Pesticide Use in the Wine Industry Placed in Context

CropLife South Africa is the industry body that represents responsible manufacturers, suppliers and distributors of sustainable crop protection and public health solutions in the agricultural, public health, non-crop and consumer sectors of South Africa.

The recent media coverage based on a report released by Oxfam Germany and Women on Farms Project (WFP) has prompted CropLife SA to respond with sound information so as to place these findings into the correct context.

Wine, like all other foods and beverages, is produced in a highly competitive environment, not just for market share, but also against plant pests, plant diseases and weeds that not only threaten agricultural crops, but may also inoculate agricultural crops with very dangerous pathogens that may prove highly toxic to consumers. Responsible crop protection, therefore, plays a pivotal role in ensuring a crop reaches its potential with little or no risk to its consumers.

There are three areas that need to be elaborated on if one is to understand the crop protection landscape in South Africa, specifically in reference to the WFP/Oxfam Germany report. The first is the South African regulatory environment, the second is the matter relating to pesticides that are banned in the EU but not in South Africa, and the third is the subject of Maximum Residue Limits (MRLs) and what it means for South African producers who export their products.

The South African Regulatory Environment

The Fertilisers, Farm Feeds, Agrochemicals and Stock Remedies Act (Act Nr. 36 of 1947) requires that all agrochemicals be registered and packaged in approved containers that display an approved label. The product’s composition and physical properties must also satisfy the requirements that were submitted upon application for registration and the product’s efficacy must match that of the registration application.

When a company develops an agrochemical, there’s a broad spectrum of required research that is needed for the composition of the product registration, including a full toxicological report that will identify any risks as well as specify the maximum allowable human consumption.

Once the product is registered, the Act continues to regulate all other aspects pertaining to agrochemicals, including the sale of the product, transportation, storage, application and disposal of empty containers and obsolete stocks.  When it comes to application, a producer must ensure that all workers handling, mixing and applying pesticides wear appropriate protective clothing as instructed by label warnings, precautions and pictograms.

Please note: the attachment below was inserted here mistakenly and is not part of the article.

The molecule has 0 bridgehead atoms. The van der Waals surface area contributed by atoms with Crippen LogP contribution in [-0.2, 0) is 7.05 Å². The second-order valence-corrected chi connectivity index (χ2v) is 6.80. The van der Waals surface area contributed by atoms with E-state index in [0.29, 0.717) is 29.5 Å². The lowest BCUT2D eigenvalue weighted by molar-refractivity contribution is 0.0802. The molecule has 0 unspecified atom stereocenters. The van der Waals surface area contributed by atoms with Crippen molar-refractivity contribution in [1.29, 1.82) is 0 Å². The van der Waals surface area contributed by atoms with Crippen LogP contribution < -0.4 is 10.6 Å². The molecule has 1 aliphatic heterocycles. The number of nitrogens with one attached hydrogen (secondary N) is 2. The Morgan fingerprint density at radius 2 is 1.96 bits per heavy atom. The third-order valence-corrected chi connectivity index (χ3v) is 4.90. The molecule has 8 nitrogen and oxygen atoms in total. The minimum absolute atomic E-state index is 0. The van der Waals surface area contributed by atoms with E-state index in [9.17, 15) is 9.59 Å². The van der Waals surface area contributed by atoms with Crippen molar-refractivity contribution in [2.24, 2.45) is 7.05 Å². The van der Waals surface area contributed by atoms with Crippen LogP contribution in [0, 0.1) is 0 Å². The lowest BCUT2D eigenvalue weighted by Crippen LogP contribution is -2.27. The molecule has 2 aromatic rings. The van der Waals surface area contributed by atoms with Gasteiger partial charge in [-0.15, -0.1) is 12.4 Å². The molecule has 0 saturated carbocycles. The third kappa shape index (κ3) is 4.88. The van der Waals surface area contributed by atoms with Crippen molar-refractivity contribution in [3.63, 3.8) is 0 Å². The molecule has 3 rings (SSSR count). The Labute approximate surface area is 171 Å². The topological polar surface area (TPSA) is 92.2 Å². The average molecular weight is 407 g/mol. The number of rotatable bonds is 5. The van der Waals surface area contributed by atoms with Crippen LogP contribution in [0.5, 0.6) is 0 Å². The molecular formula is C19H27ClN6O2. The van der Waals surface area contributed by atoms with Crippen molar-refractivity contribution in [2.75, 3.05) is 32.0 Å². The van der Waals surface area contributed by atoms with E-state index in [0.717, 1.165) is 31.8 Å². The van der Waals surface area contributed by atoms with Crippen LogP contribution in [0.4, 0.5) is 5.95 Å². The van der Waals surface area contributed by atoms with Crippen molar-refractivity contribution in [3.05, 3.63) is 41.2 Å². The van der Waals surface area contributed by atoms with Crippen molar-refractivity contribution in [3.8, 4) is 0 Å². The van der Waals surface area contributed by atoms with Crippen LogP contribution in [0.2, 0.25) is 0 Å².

There are two points worth noting at this stage.  Firstly, as long as a product complies with all the necessary standards and has obtained a registration (L) number, it is a legal product in South Africa.  Whether or not the product is banned in the EU is irrelevant as there are many factors differentiating the various regions. If produce is exported, the Maximum Residue Limit (MRL) for pesticides used during the field production cycle of the produce, must be below the export destination’s set limits, which is discussed in more detail further in this document.

Secondly, the Occupational Health and Safety Act, 1993 (Act No. 85 of 1993) requires that all workers handling, mixing and applying pesticides wear appropriate protective clothing. Any person who does not comply with this, transgresses this Act.  In other words, the producer must ensure access to the protective clothing and the farm worker must wear it.  The responsibility lies with both parties. A fact that is not promoted often enough though, is that the manufacturers of the agrochemical products often supply complimentary PPE kits to the farm workers. In one year alone, a single CropLife SA member already distributed 4 000 of these kits, and CropLife SA has over 40 supplier members. In addition, both supplier and distributor members of CropLife SA repeatedly provide technical and safety training on the farm, free of charge.

South African fruit growers are acutely aware of these regulations and must comply with them if they are to meet production standards set by, for instance, GLOBAL GAP.  In addition, they provide training on responsible pesticide use by skilled people and are audited annually to authenticate adherence to this.

Use of pesticides banned in the EU

One cannot compare the production areas in South Africa with those of the EU. Certain products have no other suitable alternatives. Certain pesticides such as paraquat dichloride may be highly toxic but with appropriate safety measures pose very little risk to human health. Paraquat is a desiccant that is used to prepare firebreaks. It only dries out the vegetative plant parts above the soil which is then burned down to make firebreaks. Due to the entire plant not dying off, gully erosion during rain is avoided.